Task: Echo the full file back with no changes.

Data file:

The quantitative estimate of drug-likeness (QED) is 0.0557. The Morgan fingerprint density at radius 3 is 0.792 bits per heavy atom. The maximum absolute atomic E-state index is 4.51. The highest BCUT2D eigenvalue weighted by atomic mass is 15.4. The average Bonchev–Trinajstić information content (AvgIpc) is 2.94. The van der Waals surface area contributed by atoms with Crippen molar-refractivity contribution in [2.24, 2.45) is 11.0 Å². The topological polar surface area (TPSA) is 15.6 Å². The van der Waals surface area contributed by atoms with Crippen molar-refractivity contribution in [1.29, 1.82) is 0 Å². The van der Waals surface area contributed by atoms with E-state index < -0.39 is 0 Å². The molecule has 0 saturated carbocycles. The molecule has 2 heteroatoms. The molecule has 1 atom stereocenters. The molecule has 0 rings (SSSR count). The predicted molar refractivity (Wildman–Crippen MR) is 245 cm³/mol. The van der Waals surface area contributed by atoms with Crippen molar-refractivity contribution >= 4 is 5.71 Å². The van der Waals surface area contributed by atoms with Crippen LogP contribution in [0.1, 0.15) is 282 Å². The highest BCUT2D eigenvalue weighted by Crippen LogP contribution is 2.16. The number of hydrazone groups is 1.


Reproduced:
The quantitative estimate of drug-likeness (QED) is 0.0557. The Morgan fingerprint density at radius 3 is 0.792 bits per heavy atom. The maximum absolute atomic E-state index is 4.51. The highest BCUT2D eigenvalue weighted by atomic mass is 15.4. The average Bonchev–Trinajstić information content (AvgIpc) is 2.94. The van der Waals surface area contributed by atoms with Crippen molar-refractivity contribution in [2.24, 2.45) is 11.0 Å². The topological polar surface area (TPSA) is 15.6 Å². The van der Waals surface area contributed by atoms with Crippen molar-refractivity contribution in [1.29, 1.82) is 0 Å². The van der Waals surface area contributed by atoms with E-state index < -0.39 is 0 Å². The molecule has 0 saturated carbocycles. The molecule has 2 heteroatoms. The molecule has 1 atom stereocenters. The molecule has 0 rings (SSSR count). The predicted molar refractivity (Wildman–Crippen MR) is 245 cm³/mol. The van der Waals surface area contributed by atoms with Crippen molar-refractivity contribution >= 4 is 5.71 Å². The van der Waals surface area contributed by atoms with Crippen LogP contribution in [0.1, 0.15) is 282 Å². The highest BCUT2D eigenvalue weighted by Crippen LogP contribution is 2.16. The number of hydrazone groups is 1.